Definition of kanban in English:

kanban

Pronunciation /ˈkänbän/ /ˈkɑnbɑn/

noun

  • 1

    (also kanban system)
    A Japanese manufacturing system in which the supply of components is regulated through the use of an instruction card sent along the production line.

    ‘In the electronic kanban system Mathis decided to move to, the inventory database would go online.’
    • ‘Eiji and Ohno came up with the kanban system of labeling, an early precursor to bar codes, to keep the flow of parts smooth.’
    • ‘Buyers must know that their suppliers can hit delivery windows in this age of just-in-time and kanban manufacturing, and rely on them to maintain quality and manufacturing capacity.’
    • ‘This helps in implementing kanban internally and helps supply chain partners see the consumption of inventory, shipments, and on-order inventory against actual production.’
    • ‘In short, this is automated ‘pull’ capabilities leading toward real-time vendor managed inventory and kanban processing.’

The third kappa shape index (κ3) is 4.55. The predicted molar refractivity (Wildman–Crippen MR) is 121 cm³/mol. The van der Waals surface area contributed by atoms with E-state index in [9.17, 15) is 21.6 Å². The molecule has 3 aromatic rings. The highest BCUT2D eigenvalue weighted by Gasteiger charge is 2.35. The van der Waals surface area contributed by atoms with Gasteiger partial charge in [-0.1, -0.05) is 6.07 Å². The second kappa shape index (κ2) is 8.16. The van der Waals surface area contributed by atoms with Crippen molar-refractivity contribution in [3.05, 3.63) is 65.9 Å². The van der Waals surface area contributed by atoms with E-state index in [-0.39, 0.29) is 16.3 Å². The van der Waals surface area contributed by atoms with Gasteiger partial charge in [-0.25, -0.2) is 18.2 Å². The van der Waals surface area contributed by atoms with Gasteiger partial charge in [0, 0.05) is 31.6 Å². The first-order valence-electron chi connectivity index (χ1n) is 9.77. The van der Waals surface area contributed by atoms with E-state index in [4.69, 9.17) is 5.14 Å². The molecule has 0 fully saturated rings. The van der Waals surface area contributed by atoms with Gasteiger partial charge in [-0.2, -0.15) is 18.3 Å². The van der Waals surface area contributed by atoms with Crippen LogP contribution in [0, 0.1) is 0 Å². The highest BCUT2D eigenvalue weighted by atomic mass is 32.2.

1. 1.1An instruction card used in a kanban system.
      ‘The inventory database would become more important, since the data printed on the kanban cards was being reduced to a bar-code label.’
      • ‘Furthermore, there is no room in the plant to stockpile bodies (or completed cars for that matter), just a marked off area in front of the loading dock that acts as a kanban; it holds only enough bodies to fill the next trailer.’
      • ‘When a stock of components or raw materials reaches a certain level of depletion - when a kanban is emptied - a signal is passed back down the manufacturing flow to build or order more parts.’
      • ‘Engineers are particularly likely to latch on to tools like kanban, heijunka, and jidoka, and think they have captured the essence of TPS.’

Origin

1970s Japanese, literally ‘billboard, sign’.